Last night Peppe’s coworker, Francesco, invited us to a “small dinner” with his family at their home just outside the city center. (Pictured above is his other coworker Nicola) I wanted to eat gelato earlier in the evening and Peppe told me not to, so as to save all the room in my stomach for dinner, and I’m so happy I did. It’s inevitable that only a short matter of time passed before a food related post came up!
Francesco’s parents and his girlfriend Katia were preparing panzerotti – a dish from the Southern region of Puglia, which is basically a small, folded, stuffed and fried pizza bread. Classically, it is filled with mozzarella and tomato but we also had onion with olive and my favorite was eggs and cheese.
While the panzerotti was frying they served us tuna sandwiches, rosemary potato chips, and sundried tomatoes in oil (I was obsessed with these, they were so sweet and tangy!) From the moment we arrived, our mouths were occupied.
Of course, I was the only American, and the only one who didn’t speak Italian. I’ve been slowly yet surely learning the basics, but because they were all from the South of Italy, everyone spoke using dialects that Peppe describes as almost a completely separate language. Francesco’s mom pointed around the room “Lui Italiano, Lui Italiano, Lei Italiano…” and so on, saying that everyone there was Italian and speaking Italian and that was the best way to learn, by listening. I picked up a few words here and there and I could understand the general context of the conversation. however, the extent of my speaking was “dov’è il bagno??” and “il cibo è buonissimo, grazie!” I was mostly quiet, studying the pacing of conversation and where enunciation was placed on words and in sentences.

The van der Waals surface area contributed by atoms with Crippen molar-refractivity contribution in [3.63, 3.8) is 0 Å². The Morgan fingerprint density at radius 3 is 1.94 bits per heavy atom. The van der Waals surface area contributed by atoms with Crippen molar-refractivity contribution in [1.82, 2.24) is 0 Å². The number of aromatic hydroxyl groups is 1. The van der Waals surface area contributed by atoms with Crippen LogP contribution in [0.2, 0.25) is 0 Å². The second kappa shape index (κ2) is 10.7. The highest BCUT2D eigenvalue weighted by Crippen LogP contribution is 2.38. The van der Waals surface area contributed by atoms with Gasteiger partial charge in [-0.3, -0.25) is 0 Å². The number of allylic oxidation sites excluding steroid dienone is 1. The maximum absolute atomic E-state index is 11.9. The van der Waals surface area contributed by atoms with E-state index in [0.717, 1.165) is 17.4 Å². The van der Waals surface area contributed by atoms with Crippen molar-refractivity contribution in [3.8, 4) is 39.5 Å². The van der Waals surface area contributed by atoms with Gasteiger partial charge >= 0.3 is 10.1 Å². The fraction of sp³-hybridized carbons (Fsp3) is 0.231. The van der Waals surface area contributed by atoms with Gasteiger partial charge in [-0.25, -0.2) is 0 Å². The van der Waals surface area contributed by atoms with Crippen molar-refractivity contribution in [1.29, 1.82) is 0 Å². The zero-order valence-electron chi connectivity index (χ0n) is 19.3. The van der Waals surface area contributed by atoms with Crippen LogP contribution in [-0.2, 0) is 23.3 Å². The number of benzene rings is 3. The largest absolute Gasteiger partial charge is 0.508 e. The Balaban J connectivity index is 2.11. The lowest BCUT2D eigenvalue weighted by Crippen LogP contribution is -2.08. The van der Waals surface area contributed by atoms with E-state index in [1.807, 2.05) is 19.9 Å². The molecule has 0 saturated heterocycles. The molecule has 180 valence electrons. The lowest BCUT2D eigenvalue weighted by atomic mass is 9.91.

This was my first experience of a fully authentic Italian family meal, and obviously I was no where near disappointed. I couldn’t appropriately express my gratitude, though I’m sure clearing three plates and munching endlessly means a lot to an Italian mom.